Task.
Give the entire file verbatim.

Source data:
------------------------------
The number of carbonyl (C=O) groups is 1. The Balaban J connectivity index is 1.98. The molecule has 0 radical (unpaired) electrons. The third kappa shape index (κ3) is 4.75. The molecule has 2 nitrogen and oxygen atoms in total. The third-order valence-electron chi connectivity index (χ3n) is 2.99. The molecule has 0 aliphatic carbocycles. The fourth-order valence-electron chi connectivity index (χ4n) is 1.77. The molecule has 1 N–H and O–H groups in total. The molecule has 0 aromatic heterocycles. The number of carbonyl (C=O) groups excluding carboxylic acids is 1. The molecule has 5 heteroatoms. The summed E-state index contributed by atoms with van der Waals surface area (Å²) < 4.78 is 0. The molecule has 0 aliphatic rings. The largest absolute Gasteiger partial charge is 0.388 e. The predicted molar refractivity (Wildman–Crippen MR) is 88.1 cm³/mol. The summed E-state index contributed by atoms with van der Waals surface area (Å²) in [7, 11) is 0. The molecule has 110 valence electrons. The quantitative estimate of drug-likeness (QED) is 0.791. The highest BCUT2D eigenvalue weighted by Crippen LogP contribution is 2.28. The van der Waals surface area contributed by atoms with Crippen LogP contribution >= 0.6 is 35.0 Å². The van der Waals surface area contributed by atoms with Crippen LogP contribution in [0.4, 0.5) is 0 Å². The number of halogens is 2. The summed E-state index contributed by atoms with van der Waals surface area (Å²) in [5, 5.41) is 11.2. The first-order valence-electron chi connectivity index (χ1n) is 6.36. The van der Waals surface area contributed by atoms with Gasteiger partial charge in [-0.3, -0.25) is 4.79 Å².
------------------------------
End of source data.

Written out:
The number of carbonyl (C=O) groups is 1. The Balaban J connectivity index is 1.98. The molecule has 0 radical (unpaired) electrons. The third kappa shape index (κ3) is 4.75. The molecule has 2 nitrogen and oxygen atoms in total. The third-order valence-electron chi connectivity index (χ3n) is 2.99. The molecule has 0 aliphatic carbocycles. The fourth-order valence-electron chi connectivity index (χ4n) is 1.77. The molecule has 1 N–H and O–H groups in total. The molecule has 0 aromatic heterocycles. The number of carbonyl (C=O) groups excluding carboxylic acids is 1. The molecule has 5 heteroatoms. The summed E-state index contributed by atoms with van der Waals surface area (Å²) < 4.78 is 0. The molecule has 0 aliphatic rings. The largest absolute Gasteiger partial charge is 0.388 e. The predicted molar refractivity (Wildman–Crippen MR) is 88.1 cm³/mol. The summed E-state index contributed by atoms with van der Waals surface area (Å²) in [7, 11) is 0. The molecule has 110 valence electrons. The quantitative estimate of drug-likeness (QED) is 0.791. The highest BCUT2D eigenvalue weighted by Crippen LogP contribution is 2.28. The van der Waals surface area contributed by atoms with Crippen LogP contribution >= 0.6 is 35.0 Å². The van der Waals surface area contributed by atoms with Crippen LogP contribution in [0.4, 0.5) is 0 Å². The number of halogens is 2. The summed E-state index contributed by atoms with van der Waals surface area (Å²) in [5, 5.41) is 11.2. The first-order valence-electron chi connectivity index (χ1n) is 6.36. The van der Waals surface area contributed by atoms with Gasteiger partial charge in [-0.3, -0.25) is 4.79 Å².